Today, we measure how far we've come. The University of
Houston's College of Engineering presents this series
about the machines that make our civilization run, and
the people whose ingenuity created them.
Not until after the Civil War did
the germ theory of disease begin
falling into place. We didn't have effective means for
fighting microbes until long after that. Anesthesia was used only now and then
during the Civil War. Dentists drilled my teeth
for ten years before I first had the relief of Novocain.
The medical practice we enjoy is remarkably recent:
antibiotics, polio vaccine, most surgical techniques,
modern painkillers. Cancer has only recently become less
than a death sentence.
Now I hold the 1892 edition of a book first published in
1887. The author, a Dr. Stacy Jones, entitles it The
Medical Genius. In his preface he says,
[The] purpose of this book is to exhibit the pure
genius of our best drugs; as attested by the
undoubted cures effected by them in doses both minute and
This three-hundred page encyclopedia of remedies is
organized by agents: Acacia, Aconite, Alcohol ... each
followed by the cures it will bring about. Alcohol is
recommended for sore throat, itch, tooth decay, bedsores,
angina, and spotted fever.
The A's continue: Ammonia, Arsenic, Antimony. The B's
include Belladonna. Cabbage will draw the
infection from a wound, and Chloride of Chromium will
cure external cancers. Coffee grounds sprinkled on live
coals will clear out atmospheric impurities.
Hemp is recommended during tooth extractions. (And now
contemporary advocates are fighting for the use of
marijuana as a painkiller.) Certain pains might also be
allayed with a tea made from live honey bees. Myrrh is
recommended for a sore throat and Opium for Puerperal
Fever -- as well as for a drunken stupor.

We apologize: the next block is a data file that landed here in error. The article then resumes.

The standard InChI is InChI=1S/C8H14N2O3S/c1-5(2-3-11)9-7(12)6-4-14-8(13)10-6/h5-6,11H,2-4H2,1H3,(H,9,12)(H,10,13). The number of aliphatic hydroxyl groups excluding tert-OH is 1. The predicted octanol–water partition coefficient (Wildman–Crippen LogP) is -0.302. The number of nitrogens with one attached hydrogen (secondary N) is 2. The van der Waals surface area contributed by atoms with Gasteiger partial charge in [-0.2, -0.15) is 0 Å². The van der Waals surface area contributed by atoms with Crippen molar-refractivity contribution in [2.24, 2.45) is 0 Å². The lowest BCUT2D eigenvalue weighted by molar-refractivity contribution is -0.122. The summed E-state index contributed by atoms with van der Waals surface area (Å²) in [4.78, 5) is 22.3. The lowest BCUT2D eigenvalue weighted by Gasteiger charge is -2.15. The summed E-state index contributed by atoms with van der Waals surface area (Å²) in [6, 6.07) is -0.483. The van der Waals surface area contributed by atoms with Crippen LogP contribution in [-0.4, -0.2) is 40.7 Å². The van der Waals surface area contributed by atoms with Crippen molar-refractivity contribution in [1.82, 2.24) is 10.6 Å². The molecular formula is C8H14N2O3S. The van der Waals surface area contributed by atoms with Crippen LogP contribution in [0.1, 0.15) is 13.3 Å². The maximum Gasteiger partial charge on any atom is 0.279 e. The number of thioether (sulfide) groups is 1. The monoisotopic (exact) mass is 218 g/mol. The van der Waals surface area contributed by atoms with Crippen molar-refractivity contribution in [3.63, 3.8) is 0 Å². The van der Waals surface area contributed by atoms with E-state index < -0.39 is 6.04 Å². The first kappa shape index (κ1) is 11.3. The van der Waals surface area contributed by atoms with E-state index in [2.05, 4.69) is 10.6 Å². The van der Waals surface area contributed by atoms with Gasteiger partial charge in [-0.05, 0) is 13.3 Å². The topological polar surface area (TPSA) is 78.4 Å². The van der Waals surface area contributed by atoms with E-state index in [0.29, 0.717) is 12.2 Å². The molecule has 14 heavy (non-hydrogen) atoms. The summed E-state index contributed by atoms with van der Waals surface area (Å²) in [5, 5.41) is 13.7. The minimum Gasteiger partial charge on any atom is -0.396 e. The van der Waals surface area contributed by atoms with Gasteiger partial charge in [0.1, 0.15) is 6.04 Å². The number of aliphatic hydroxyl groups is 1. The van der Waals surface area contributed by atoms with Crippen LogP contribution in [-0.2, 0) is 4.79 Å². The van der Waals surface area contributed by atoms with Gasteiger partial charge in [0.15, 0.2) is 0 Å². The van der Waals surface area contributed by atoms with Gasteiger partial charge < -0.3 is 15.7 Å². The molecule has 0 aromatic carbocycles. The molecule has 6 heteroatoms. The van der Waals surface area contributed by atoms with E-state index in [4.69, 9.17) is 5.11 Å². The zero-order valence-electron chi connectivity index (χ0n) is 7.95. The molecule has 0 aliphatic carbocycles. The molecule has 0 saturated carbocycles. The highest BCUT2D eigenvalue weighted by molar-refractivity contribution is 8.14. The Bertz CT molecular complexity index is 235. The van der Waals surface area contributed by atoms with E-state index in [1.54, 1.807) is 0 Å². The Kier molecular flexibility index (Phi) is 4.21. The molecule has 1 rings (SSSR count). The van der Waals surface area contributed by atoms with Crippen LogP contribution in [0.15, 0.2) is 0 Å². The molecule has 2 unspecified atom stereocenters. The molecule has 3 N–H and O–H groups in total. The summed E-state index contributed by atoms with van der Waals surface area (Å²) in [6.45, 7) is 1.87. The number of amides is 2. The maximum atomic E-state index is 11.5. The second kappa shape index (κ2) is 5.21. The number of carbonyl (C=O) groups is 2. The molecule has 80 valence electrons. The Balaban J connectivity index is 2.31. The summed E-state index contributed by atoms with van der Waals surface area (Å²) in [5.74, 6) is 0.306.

We find Pepsin, Potash, Silica,
Silver, and Starch. And when the alphabet runs out, a
section tells us that Electro-Magnetism will heal
headache, delirium, baldness, poor eyesight, deafness,
pneumonia, and cancer. It will even help broken bones to
Another section, entitled Hints, tells us how to
diagnose death. (Place the end of the patient's finger in
an open flame. If the blister contains liquid, the
patient is still alive.) It also tells how to prepare an
anesthesia. (Mix one part chloroform with three parts
ether and two parts alcohol.)
I suspect that we might gain much by combing this old
book to find herbal remedies that contain useful agents.
And much of the book offers valid common sense. But so
much more is terrifyingly wrong. I've read many other
such books -- enough to know that Dr. Jones was not a
quack. He really represented the state of medicine just
over a century ago.
Historians aren't supposed to talk about progress. For
progress is so often illusory. But I put this book down
in a state of complete amazement at how much sheer
progress medicine has made in little more than my own
I'm John Lienhard, at the University of Houston, where
we're interested in the way inventive minds work.